The constitutional court in Kuwait has annulled the results of Kuwait’s February parliamentary elections and reinstated the previously dissolved National Assembly, deepening the long running political crisis in the Gulf state.
Opposition blocs had won a majority in parliament in the 2 February elections, after the previous parliament had been dissolved at the end of 2011. They have been pushing for greater inclusion in the government.
A number of parliamentarians from the previous assembly have already submitted their resignation and some have threatened a return to street protests.
Parliament has been at loggerheads with the government and has spent the past four months attempting to bring cabinet ministers before them for questioning over corruption and the country’s lack of economic development. Ministers have repeatedly bemoaned the government’s inability to counter the grilling motions.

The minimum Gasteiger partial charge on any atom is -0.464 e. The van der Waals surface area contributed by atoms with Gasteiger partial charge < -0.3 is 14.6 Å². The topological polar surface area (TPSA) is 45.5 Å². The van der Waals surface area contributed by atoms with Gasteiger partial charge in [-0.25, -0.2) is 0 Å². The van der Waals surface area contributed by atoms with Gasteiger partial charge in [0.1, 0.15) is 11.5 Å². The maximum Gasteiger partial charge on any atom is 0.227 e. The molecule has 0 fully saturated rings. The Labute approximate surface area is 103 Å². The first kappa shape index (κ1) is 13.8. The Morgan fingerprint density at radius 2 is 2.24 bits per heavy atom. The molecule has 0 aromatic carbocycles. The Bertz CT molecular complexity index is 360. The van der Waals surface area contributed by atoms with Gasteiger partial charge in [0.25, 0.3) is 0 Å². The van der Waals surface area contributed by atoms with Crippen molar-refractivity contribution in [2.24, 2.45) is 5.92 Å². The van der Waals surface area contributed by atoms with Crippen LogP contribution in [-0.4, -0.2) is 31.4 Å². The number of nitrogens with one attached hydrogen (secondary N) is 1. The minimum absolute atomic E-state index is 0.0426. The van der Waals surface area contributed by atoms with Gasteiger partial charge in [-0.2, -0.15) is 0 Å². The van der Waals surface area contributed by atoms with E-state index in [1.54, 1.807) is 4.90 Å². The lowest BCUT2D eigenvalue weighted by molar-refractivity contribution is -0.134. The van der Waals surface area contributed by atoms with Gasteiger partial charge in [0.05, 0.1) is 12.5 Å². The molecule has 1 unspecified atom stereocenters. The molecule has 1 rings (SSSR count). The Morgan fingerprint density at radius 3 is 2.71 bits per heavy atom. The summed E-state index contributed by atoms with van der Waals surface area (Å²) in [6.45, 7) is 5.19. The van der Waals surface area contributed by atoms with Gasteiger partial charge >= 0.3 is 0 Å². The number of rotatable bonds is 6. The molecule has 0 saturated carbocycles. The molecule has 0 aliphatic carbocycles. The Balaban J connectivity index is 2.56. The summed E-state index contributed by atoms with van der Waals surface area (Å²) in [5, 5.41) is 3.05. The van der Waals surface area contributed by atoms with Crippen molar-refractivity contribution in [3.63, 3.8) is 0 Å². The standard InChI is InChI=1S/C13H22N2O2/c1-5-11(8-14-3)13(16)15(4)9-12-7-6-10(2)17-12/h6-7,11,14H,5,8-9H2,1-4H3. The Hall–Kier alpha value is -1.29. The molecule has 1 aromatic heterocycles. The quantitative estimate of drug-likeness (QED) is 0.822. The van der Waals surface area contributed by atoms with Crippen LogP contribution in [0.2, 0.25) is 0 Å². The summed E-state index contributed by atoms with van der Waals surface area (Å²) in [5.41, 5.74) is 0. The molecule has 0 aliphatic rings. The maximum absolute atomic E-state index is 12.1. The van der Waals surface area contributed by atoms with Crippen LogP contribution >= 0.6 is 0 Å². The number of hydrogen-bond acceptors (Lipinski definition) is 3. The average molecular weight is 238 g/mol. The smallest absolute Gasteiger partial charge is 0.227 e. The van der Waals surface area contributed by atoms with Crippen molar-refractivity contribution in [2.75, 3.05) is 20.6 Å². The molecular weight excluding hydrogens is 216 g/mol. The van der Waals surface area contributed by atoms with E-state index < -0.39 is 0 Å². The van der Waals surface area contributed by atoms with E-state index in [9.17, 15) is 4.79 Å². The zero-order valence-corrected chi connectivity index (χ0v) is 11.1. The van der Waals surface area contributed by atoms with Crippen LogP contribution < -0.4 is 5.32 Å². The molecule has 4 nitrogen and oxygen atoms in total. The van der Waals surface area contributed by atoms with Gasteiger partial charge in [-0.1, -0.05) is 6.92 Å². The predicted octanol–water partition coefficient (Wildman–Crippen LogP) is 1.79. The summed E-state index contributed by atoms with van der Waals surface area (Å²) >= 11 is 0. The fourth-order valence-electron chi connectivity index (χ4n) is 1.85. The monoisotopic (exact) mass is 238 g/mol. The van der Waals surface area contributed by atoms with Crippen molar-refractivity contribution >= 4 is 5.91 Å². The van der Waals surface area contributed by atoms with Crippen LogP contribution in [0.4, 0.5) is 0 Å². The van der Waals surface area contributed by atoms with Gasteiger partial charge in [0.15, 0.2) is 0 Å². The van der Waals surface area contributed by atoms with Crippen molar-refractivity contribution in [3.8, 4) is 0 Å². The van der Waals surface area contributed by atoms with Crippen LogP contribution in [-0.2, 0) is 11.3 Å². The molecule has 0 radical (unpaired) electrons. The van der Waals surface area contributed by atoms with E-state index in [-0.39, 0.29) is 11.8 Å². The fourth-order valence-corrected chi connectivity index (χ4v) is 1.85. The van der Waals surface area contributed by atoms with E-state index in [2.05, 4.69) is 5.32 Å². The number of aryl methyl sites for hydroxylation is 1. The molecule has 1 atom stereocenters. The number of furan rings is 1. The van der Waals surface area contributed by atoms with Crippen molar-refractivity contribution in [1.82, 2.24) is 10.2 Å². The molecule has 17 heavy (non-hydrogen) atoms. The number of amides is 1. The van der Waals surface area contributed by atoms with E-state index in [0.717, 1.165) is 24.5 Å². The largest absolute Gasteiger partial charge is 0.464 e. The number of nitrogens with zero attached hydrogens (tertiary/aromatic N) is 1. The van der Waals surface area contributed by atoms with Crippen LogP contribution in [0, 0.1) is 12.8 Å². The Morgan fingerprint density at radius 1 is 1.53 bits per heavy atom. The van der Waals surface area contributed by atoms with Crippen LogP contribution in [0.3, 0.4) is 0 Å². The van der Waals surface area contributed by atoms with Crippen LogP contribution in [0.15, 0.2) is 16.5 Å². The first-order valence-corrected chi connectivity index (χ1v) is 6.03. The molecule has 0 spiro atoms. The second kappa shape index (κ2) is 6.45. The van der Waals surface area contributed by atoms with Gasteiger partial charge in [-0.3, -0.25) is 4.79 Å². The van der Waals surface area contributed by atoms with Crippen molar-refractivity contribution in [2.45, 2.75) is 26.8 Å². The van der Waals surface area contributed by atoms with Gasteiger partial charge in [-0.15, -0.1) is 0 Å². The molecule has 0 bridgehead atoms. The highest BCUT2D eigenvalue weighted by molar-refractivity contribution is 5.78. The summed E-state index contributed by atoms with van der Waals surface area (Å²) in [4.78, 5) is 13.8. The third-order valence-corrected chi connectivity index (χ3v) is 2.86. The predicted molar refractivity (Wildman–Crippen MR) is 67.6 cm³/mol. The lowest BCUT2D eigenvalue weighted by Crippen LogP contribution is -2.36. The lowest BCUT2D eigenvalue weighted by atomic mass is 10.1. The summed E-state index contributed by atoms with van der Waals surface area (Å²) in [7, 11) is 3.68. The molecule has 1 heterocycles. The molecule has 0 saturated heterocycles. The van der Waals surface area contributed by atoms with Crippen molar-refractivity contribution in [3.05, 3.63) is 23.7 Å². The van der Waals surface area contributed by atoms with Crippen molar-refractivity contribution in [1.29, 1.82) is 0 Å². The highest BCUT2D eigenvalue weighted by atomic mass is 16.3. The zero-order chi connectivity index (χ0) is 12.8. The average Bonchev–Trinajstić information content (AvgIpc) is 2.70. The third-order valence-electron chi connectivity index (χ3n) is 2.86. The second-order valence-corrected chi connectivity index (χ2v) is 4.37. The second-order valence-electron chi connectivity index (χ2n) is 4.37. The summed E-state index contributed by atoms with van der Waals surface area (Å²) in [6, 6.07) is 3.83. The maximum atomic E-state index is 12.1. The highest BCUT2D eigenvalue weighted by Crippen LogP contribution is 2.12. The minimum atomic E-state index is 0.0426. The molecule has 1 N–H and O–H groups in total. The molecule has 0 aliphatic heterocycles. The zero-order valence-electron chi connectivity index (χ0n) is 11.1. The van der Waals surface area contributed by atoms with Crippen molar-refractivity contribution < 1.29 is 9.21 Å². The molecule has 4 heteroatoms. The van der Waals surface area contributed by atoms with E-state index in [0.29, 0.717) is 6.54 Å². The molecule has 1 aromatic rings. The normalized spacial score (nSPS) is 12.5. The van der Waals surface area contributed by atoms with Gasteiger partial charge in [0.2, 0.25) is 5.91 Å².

The move follows a decision by the Emir Sheikh Sabah al-Ahmad al-Jaber al-Sabah on 19 June to suspend the national assembly for one month.
Prime Minister Sheikh Jaber al-Mubarak al-Sabah had been expected to submit his government’s resignation to the emir, according to local media, or to reshuffle the existing posts.
The constant bickering between the opposition and government has left Kuwait unable to push ahead with major infrastructure schemes and economic reform.